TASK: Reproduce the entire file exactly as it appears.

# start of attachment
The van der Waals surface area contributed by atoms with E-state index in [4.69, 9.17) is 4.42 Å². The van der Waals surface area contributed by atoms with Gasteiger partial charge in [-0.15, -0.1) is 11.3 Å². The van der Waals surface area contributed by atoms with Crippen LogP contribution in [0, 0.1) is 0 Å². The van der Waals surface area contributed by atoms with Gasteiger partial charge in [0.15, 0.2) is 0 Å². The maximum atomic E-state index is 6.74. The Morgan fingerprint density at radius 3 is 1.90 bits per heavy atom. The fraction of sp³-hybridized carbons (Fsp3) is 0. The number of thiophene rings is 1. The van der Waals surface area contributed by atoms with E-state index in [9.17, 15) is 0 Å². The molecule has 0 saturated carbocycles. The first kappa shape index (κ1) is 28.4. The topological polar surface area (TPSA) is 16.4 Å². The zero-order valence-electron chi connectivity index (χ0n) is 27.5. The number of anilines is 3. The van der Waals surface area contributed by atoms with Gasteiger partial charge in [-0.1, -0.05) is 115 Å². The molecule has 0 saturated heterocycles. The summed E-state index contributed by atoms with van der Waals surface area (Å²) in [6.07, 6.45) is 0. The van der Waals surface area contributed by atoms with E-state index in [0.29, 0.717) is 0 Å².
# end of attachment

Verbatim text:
The van der Waals surface area contributed by atoms with E-state index in [4.69, 9.17) is 4.42 Å². The van der Waals surface area contributed by atoms with Gasteiger partial charge in [-0.15, -0.1) is 11.3 Å². The van der Waals surface area contributed by atoms with Crippen LogP contribution in [0, 0.1) is 0 Å². The van der Waals surface area contributed by atoms with Gasteiger partial charge in [0.15, 0.2) is 0 Å². The maximum atomic E-state index is 6.74. The Morgan fingerprint density at radius 3 is 1.90 bits per heavy atom. The fraction of sp³-hybridized carbons (Fsp3) is 0. The number of thiophene rings is 1. The van der Waals surface area contributed by atoms with E-state index in [9.17, 15) is 0 Å². The molecule has 0 saturated carbocycles. The first kappa shape index (κ1) is 28.4. The topological polar surface area (TPSA) is 16.4 Å². The zero-order valence-electron chi connectivity index (χ0n) is 27.5. The number of anilines is 3. The van der Waals surface area contributed by atoms with Gasteiger partial charge in [-0.1, -0.05) is 115 Å². The molecule has 0 saturated heterocycles. The summed E-state index contributed by atoms with van der Waals surface area (Å²) in [6.07, 6.45) is 0. The van der Waals surface area contributed by atoms with E-state index in [0.29, 0.717) is 0 Å².